Also to be considered is another influential approach to history exemplified by Kronik: a criterion which is semiotic and self-reflexive.

    Self-consciousness in the...

  10. Chapter Four Characters in Family and Society
    (pp. 123-162)

    The depiction of the various social classes is, as Blanco Aguinaga contends, crucial to the structure of the novel, even though it does not follow the rigid deterministic pattern he indicates.¹ While there is no doubt that Galdós was acutely aware of class distinctions (even the tenement slums of Mira el Rio Alta in part I have their “capas” [I.9.i.323], just as the cafe society of part III has its hierarchies),² it is far from clear that he thought specifically in terms of irreconcilable class struggle. Rather he saw society as in a state of perpetual fluidity, with a constant...

  11. Chapter Five The Positivist-Idealist Dichotomy
    (pp. 163-192)

    Quoting Fortunata’s phrase about “Un mundo que se ve y otro que está debajo, escondido” (III.5.iv.171), Whiston makes a revealing contrast between the external, conventional side of life and the inner truth. He indicates a sharp division between those characters who live exclusively in the exterior world, the world of “determinismo social” (“personajes pragmáticos como Baldomero, Juanito y doña Lupe”) and those (like Fortunata and Maxi) who are convinced, in one way or another, that “lode dentro gobierna 10 de fuera” (171) or that “No encerrarán entre murallas mi pensamiento” (IV.6.xvi.542). Whiston goes on to observe that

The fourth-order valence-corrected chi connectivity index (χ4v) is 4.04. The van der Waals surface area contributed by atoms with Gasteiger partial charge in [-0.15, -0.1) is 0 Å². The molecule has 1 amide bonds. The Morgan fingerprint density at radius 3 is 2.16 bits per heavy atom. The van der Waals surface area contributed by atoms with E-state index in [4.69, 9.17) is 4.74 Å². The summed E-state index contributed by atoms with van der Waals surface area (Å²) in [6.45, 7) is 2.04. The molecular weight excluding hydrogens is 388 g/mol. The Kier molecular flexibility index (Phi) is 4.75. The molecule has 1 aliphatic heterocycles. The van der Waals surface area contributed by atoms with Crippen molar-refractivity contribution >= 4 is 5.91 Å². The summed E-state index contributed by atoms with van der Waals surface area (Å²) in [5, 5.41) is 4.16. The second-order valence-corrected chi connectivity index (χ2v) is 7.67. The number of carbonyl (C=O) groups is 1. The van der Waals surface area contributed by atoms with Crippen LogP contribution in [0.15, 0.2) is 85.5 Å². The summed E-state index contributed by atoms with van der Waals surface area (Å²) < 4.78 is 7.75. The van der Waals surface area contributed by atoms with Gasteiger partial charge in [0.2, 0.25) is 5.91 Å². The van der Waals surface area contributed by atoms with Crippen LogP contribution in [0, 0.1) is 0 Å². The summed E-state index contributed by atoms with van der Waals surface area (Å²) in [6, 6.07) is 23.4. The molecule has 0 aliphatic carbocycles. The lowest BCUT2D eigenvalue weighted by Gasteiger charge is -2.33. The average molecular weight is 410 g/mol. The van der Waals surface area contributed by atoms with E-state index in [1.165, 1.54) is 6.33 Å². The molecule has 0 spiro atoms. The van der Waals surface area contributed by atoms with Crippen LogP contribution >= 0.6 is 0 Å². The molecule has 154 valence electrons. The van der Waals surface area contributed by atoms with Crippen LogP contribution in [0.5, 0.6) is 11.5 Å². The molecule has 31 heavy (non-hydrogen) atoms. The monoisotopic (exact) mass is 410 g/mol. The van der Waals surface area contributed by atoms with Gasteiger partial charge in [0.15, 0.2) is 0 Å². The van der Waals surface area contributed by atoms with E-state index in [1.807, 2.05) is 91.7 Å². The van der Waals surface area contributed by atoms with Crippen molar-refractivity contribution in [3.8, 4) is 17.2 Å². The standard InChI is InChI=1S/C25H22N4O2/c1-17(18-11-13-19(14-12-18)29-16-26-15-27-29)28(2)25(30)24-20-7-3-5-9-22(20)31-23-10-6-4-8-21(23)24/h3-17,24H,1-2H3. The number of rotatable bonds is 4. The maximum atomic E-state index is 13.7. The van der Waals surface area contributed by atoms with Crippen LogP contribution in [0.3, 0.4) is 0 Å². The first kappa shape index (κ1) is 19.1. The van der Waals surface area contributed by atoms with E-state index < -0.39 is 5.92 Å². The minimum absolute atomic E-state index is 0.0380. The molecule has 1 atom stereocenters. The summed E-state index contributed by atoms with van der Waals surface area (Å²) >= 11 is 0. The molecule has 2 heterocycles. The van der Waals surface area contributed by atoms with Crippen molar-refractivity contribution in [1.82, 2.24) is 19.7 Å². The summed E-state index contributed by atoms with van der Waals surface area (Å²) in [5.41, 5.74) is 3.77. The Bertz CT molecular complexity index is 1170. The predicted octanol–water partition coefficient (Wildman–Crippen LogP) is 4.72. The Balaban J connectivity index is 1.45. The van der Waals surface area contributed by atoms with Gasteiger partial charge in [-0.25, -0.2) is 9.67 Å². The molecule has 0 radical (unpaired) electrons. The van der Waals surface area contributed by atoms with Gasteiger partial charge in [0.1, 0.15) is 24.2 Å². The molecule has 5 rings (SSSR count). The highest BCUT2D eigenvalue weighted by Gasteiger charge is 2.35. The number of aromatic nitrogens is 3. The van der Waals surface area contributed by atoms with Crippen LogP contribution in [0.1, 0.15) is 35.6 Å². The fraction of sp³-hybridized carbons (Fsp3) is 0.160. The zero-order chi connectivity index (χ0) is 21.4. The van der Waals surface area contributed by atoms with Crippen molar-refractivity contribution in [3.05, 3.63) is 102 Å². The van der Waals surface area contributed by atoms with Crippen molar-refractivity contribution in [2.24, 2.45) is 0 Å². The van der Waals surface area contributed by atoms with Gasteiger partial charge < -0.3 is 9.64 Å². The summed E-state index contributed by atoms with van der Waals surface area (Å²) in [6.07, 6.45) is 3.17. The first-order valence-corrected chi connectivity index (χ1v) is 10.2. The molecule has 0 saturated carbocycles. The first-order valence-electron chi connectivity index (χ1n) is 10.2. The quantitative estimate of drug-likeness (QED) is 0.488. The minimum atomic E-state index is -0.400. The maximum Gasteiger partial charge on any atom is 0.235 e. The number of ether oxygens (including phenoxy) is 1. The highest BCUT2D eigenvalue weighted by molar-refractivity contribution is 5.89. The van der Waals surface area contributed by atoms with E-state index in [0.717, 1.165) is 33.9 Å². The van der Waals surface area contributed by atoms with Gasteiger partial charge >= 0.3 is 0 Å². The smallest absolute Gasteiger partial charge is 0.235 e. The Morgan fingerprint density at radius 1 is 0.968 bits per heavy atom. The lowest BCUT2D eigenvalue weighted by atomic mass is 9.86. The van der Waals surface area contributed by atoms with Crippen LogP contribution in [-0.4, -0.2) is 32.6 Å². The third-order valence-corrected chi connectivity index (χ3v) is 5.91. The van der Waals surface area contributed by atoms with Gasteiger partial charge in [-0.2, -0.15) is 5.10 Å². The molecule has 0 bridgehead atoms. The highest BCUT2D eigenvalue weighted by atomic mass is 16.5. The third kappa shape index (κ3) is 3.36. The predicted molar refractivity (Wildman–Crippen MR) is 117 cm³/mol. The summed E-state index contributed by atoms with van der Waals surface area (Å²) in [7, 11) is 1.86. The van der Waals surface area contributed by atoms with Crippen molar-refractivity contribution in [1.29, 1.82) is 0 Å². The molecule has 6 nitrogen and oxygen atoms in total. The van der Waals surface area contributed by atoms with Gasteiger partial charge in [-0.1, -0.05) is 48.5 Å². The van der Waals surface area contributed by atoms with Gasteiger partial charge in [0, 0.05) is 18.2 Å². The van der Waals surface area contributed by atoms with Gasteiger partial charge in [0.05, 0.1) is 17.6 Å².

Si los personajes...

  12. Chapter Six Frustrations and Accommodations
    (pp. 193-226)

    In previous chapters we have seen various sorts of frustration with material circumstances, which mayor may not be susceptible to relief: Juan Pablo, Nicolás, Izquierdo, Ido, Villaamil, all suffer from this condition. In this chapter we are concerned with characters who feel deeply thwarted at a moral or spiritual level in such a way that the constraints they suffer cannot easily be alleviated. Not surprisingly, this type of chronic dissatisfaction typically affects women, the most constricted part of society.¹ Frustration encompasses both the eponymous heroines and Mauricia, while Guillermina comes to a special accommodation of her own devising.² Jacinta’s very...

  13. Chapter Seven Fortunata
    (pp. 227-266)

    We have established in chapter 1 that in part I Fortunata’s story was viewed only from the outside. Indeed, perhaps the most important structural decision Galdós made in his construction of the novel ‘was to defer any direct revealing of Fortunata’s character until the second part and even then to let it emerge piecemeal. In part II the focus is still largely an external one: there is no presentation of her personality. Instead, her dazzling beauty serves as the means to bowl Maxi over when he first sees her in Olmedo’s apartment and provoke his campaign of love and redemption....

  14. Chapter Eight Conclusion
    (pp. 267-284)

    By all conventional standardsFortunata y Jacintaconforms to any general definition of the realist novel. Let us take for example the criteria adopted by Lukács:

    (1) reflection of an epoch as a whole;

    (2) creation of a place and time precisely defined;

    (3) point of view which includes the historical level.

    (qtd. in López-Lundy 151)

    In each of these categories, as we have, seen in chapters 3 and 4, the novel fits exactly. It closely mirrors its period; it is set in an accurately designated time and place; it is imbued with historical connotations. The novel is no less...

  15. Notes
    (pp. 285-318)
  16. Works Consulted
    (pp. 319-340)
  17. Index
    (pp. 341-354)
  18. Back Matter
    (pp. 355-355)